Reinforcements

Mike has been talking about installing a railing on the stairway to my loft ever since I fell off the side of the stairs in the middle of the night.

I don’t need a stupid railing, I say. I would much rather see efforts directed toward installing a hot water tank for the shower.

It’s a liability for me if you kill yourself falling off the stairs, he says.

I’m far more likely to freeze to death while taking a shower. Besides, I’ve already demonstrated that I’m quite capable of surviving a fall off the stairs.

Here’s a throwback to Operations Research [1]:

    During World War II, Abraham Wald was tasked with evaluating the problem of bomber losses to enemy fire. Based on evaluating the damage to returning aircraft, it had been proposed that armor be added to the areas that had the most holes from flak and bullets. However, Wald pointed out that these holes in fact represented the areas where the bombers were able to sustain damage – after all, they returned. The areas where there was consistently no damage from enemy fire should be reinforced, because these areas must be the weak spots that led to the loss of a plane if hit.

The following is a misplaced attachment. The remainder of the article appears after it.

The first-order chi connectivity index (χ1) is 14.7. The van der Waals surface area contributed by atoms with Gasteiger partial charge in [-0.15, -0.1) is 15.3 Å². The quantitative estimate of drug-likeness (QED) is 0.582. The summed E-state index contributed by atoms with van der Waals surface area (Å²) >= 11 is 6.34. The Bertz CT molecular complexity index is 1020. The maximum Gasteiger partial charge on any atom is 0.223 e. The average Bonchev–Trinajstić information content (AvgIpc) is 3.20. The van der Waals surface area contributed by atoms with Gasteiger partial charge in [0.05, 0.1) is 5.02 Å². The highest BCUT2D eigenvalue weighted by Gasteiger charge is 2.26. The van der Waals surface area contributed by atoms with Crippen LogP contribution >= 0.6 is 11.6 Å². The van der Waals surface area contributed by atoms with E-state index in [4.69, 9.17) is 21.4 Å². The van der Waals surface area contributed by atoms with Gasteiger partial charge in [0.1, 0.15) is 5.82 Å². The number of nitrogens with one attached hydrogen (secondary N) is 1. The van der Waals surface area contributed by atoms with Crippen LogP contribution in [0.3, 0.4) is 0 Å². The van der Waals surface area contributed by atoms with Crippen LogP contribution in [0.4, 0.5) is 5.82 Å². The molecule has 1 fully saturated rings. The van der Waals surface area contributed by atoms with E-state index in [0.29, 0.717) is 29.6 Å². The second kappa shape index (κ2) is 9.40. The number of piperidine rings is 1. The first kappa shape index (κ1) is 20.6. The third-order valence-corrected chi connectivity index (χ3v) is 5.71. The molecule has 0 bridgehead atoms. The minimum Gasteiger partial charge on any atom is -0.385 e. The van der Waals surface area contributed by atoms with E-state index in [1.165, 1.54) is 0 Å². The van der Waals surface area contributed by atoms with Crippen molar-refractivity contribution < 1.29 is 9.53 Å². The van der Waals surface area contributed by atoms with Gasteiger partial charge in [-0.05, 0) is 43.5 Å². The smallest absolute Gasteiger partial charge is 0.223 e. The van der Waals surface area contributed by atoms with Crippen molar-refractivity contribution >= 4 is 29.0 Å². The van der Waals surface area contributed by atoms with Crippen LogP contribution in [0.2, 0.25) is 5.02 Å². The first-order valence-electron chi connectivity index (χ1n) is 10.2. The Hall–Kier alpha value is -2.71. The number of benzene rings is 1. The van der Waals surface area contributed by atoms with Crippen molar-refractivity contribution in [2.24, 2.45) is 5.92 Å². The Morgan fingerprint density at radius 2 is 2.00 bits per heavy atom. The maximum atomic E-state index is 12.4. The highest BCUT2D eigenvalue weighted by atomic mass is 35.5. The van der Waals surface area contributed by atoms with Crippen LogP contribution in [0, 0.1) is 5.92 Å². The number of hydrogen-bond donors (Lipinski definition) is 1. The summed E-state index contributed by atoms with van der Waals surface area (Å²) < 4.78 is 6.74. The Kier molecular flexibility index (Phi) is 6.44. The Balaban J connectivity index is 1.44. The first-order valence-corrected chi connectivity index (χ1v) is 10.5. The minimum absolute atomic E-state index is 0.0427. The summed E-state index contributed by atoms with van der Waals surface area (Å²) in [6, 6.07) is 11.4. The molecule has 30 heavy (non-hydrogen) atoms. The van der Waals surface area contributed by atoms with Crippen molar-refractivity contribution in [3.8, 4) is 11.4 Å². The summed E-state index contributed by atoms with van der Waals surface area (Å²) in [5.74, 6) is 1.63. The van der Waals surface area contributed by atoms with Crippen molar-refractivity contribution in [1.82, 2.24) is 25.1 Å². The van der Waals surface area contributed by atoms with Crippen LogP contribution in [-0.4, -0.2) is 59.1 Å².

Abraham Wald's Memo

In the spring, Vit and I are planning to go rafting on the Escalante River aboard a couple of pool toys. Vit proposed that we first reinforce the bottoms with Gorilla Tape. But that would be silly. The proper strategy would be to wait until we sustain a series of puncture wounds, and then only reinforce the puncture areas that result in catastrophic failures. After all, we wouldn’t want to waste tape.

intex explorer 200

1. Five Statistics Problems That Will Change The Way You See The World — Business Insider

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